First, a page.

Hayford Atta Krufi, the chief executive officer of the National Pensions Regulatory Authority (NPRA), has confirmed that the much-awaited national cocoa pension scheme is operational in Ghana, contrary to proposals by the opposition National Democratic Congress (NDC) suggesting that the scheme does not exist.
The NPRA boss was speaking with Nana Yaa Mensah on this morning’s Asaase Breakfast Show (Thursday 22 October) about the work of the Authority.
Long before NDC manifesto
‘‘The idea of the cocoa pension scheme started in 2017,’’ Atta Krufi said. “We needed to get a buy-in from the cocoa farmers, so we met them in 2017 [through] the Cocoa, Coconut and Shea nut Farmers Association. We sensitised them about it and they showed their appreciation for it.
‘‘Then we engaged the Ghana Cocoa Board (COCOBOD), because it is a top-up scheme: when you take a certain percentage or certain portion of the farmer’s [income], COCOBOD will also top up. So we needed to get COCOBOD’s buy-in,’’ he said.
‘‘We took this to the Economic Management Team, who looked at the finances of it and approved it, and the sponsors – Ministry of Finance and COCOBOD.
“So it is not something that could have come from any [NDC] political party manifesto. It started in 2017 and, thankfully, we have registered the scheme and it is working now.’’
On Tuesday the former president John Dramani Mahama questioned when the NPP government intends to implement the cocoa pension scheme, as it promised to do after winning the 2016 election.
Speaking at Samreboi in the Amenfi West constituency of the Western Region, the NDC flagbearer asked cocoa farmers to vote for the NDC in the December general election because he will deliver on his promises to them.
“Where is the cocoa pension scheme [Akufo-Addo] promised? We have less than two months to Election 2020 and he is yet to launch the said programme. When I come into office, I will launch it without delay,’’ he told the crowd of NDC supporters.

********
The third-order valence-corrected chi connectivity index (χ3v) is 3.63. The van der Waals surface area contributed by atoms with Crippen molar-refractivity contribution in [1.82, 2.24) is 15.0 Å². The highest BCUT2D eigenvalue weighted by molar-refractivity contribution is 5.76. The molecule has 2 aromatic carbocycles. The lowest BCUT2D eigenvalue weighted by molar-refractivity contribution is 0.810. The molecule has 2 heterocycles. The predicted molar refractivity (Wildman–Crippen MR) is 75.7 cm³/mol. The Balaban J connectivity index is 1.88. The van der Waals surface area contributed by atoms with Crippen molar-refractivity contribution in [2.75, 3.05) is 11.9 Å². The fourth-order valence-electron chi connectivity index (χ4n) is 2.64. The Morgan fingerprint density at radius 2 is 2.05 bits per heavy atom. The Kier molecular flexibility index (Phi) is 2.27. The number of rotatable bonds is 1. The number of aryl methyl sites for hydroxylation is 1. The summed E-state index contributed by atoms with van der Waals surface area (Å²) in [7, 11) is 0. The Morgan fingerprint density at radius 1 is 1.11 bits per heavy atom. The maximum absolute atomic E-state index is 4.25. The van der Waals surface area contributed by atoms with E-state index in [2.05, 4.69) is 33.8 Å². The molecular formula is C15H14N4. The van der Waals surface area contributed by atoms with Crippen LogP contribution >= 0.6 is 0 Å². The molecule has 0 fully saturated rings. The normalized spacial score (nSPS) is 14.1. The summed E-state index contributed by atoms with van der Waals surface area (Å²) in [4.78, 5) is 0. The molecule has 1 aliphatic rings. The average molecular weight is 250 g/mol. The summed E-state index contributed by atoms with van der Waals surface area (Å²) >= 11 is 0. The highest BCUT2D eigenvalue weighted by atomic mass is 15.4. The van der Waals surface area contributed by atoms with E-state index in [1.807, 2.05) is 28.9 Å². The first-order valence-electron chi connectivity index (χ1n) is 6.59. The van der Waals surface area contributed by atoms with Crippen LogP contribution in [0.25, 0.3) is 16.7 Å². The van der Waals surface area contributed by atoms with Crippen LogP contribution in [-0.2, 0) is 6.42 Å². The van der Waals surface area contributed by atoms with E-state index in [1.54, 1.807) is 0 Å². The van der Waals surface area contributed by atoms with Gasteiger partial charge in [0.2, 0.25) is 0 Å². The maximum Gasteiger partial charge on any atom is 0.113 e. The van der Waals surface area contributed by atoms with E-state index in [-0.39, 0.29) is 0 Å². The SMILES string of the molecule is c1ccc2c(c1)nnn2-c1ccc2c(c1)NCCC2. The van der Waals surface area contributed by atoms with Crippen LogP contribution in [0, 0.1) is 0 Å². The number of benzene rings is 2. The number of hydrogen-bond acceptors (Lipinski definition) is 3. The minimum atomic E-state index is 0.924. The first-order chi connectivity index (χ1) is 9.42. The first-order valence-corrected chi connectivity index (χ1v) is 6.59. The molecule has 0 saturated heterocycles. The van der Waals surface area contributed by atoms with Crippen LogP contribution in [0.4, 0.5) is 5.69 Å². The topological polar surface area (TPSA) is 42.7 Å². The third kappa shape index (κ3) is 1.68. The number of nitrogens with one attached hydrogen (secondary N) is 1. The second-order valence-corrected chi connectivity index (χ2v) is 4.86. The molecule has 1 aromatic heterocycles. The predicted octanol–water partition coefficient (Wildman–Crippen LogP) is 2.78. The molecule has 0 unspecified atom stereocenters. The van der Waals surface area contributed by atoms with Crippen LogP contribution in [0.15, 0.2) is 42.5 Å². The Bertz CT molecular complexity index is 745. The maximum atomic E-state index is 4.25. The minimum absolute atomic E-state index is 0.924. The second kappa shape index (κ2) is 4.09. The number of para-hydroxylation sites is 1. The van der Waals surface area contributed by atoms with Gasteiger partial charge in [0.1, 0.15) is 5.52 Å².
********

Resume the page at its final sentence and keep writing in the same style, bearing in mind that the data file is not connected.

Free primary health care offer
However, the NPRA chief executive explained that the idea of the cocoa pension scheme was birthed by the New Patriotic Party in its 2016 manifesto and not copied from the NDC.
‘‘It’s a scheme which has already been registered,’’ the NPRA boss said. “It started in 2017 so, naturally, it cannot be said to be new or [something] any manifesto can create. But, of course, it was in the NPP  manifesto.”
The NDC has promised to provide free primary health care for all cocoa farmers if it forms the government after the December election.
In its 2020 manifesto, launched in Accra on Monday 7 September, the NDC also pledges to exempt all cocoa farmers from the National Health Insurance Scheme (NHIS) premium payment for secondary and tertiary care.
The party further says it will create a biometric database of all cocoa farmers and make this available at all cocoa clinics, so that at any point in time, cocoa farmers and their dependants can have access to free health care at these clinics, which are based mostly in Ghana’s cocoa-growing areas.
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For advice on pensions from the National Pensions Regulatory Authority you can call 030 296 8892 (landline) or toll-free (0800 766 000). Alternatively, visit the website: www.npra.gov.gh